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What we are reading #1

As we begin our project, we are engaging with interesting new scholarship on theory and methods related to lively data, data sense-making and more-than-human inquiry. Here on this blog, we will regularly post lists of new work we are discovering and finding ‘good to think with’. This is our first list.

  • Bergroth H. (2019) ‘You can’t really control life’: dis/assembling self-knowledge with self-tracking technologies. Distinktion: Journal of Social Theory 20: 190-206.
  • Calvillo N and Garnett E. (2019) Data intimacies: building infrastructures for intensified embodied encounters with air pollution. The Sociological Review 67: 340-356.
  • Gangneux J. (2019) Rethinking social media for qualitative research: The use of Facebook Activity Logs and Search History in interview settings. The Sociological Review online first.
  • Hine C. (2019) Strategies for reflexive ethnography in the smart home: autoethnography of silence and emotion. Sociology online first.
  • Karlsson A. (2019) A room of one’s own? Using period trackers to escape menstrual stigma. Nordicom Review 40: 111-123.
  • Kingod N and Cleal B. (2019) Noise as dysappearance: attuning to a life with Type 1 diabetes. Body & Society online first.
  • Li Q. (2019) Towards a Taoist aesthetics of data visualization. Digital Scholarship in the Humanities online first.
  • Lomborg S and Kapsch PH. (2019) Decoding algorithms. Media, Culture & Society online first.
  • Meneley A. (2019) Walk this way: Fitbit and other kinds of walking in Palestine. Cultural Anthropology 34: 130-154.
  • Pridmore J, Zimmer M, Vitak J, et al. (2019) Intelligent personal assistants and the intercultural negotiations of dataveillance in platformed households. Surveillance & Society 17: 125-131.
  • Saariketo M. (2019) Encounters with self-monitoring data on ICT use. Nordicom Review 40: 125-140.
  • Stoilova M, Livingstone S and Nandagiri R. (2019) Children’s data and privacy online: growing up in a digital age. Research findings. Available at
  • Walter M and Suina M. (2019) Indigenous data, indigenous methodologies and indigenous data sovereignty. International Journal of Social Research Methodology 22: 233-243.
  • Windeyer RC. (2019) Faces between numbers: re-imagining theatre and performance as instruments of critical data studies within a liberal arts education. Research in Drama Education: The Journal of Applied Theatre and Performance 24: 316-332.
  • Wong KLX and Dobson AS. (2019) We’re just data: exploring China’s social credit system in relation to digital platform ratings cultures in Westernised democracies. Global Media and China 4: 220-232.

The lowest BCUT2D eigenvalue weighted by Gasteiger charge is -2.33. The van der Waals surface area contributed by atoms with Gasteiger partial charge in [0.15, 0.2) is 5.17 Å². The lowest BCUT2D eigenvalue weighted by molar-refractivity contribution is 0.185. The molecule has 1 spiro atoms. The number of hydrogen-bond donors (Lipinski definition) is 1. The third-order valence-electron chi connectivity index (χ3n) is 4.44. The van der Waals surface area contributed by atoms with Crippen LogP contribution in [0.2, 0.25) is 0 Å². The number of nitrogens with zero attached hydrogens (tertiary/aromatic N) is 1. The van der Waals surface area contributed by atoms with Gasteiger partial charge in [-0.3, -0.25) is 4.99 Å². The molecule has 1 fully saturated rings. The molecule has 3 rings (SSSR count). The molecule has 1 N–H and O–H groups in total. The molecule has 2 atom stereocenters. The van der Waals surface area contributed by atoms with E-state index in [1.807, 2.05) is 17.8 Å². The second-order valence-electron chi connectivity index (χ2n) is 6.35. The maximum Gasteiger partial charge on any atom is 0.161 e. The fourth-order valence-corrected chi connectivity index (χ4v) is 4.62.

Interview with me about my new book Data Selves

This Sociological Life


I did an interview recently with Rafael Grohmann about my new book Data Selves: More-than-Human Perspectives (out from Polity in October). He has now translated it into Portuguese and published it on his blog DigiLabour: available here.

Below are the original English questions and my written responses.

RG: What does data selves mean in a more-than-human perspective?

DL: A more-than-human perspective acknowledges that humans are always already part of nonhuman relations. Humans and nonhumans come together in assemblages that are constantly changing as humans move through their worlds. From this perspective, digital devices and software assemble with humans, and personal data are generated in and with these enactments. These data assemblages are more-than-human things. People live with and co-evolve with their personal data – they learn from data and data learn from them in a continually changing relationship.

RG: How can feminist materialism theory and the anthropology of material culture…

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Working with image cards in social research

This Sociological Life

As part of my experiments with innovative methods for social research and developing design sociology, I have been using a set of image cards developed by Dan Lockton and his team at the Imaginaries Lab for their New Metaphors workshops. Dan has kindly made these resources open access (see here). The cards consists of two types: 1) a range of diverse images of things, activities and experiences that exist in people’s everyday lives (natural phenomena like clouds, rain, trees or animals and things from built environments such as cracks in pavements, graffiti and the hum of a fridge); and 2) a range of topics, concepts or ideas (for example, safety, love, fame, half-remembered dreams and personal security). I printed out a set of the New Metaphors cards, and over the past two weeks have run two pop-up methods workshops at my Vitalities Lab to experiment with them.


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Kicking off the project

The Living with Personal Data project has just kicked off. We have appointed a Postdoctoral Fellow, Dr Ashleigh Watson, to begin working on the project. While we are waiting for our ethics approval, Ashleigh is updating our literature review. In conjunction with the Vitalities Lab led by Deborah Lupton, we are running several pop-up methods workshops in the next few months to experiment with the innovative methods we will be using in our fieldwork, which will include home visits with people living in Sydney, and hands-on workshops with diverse groups of Australians.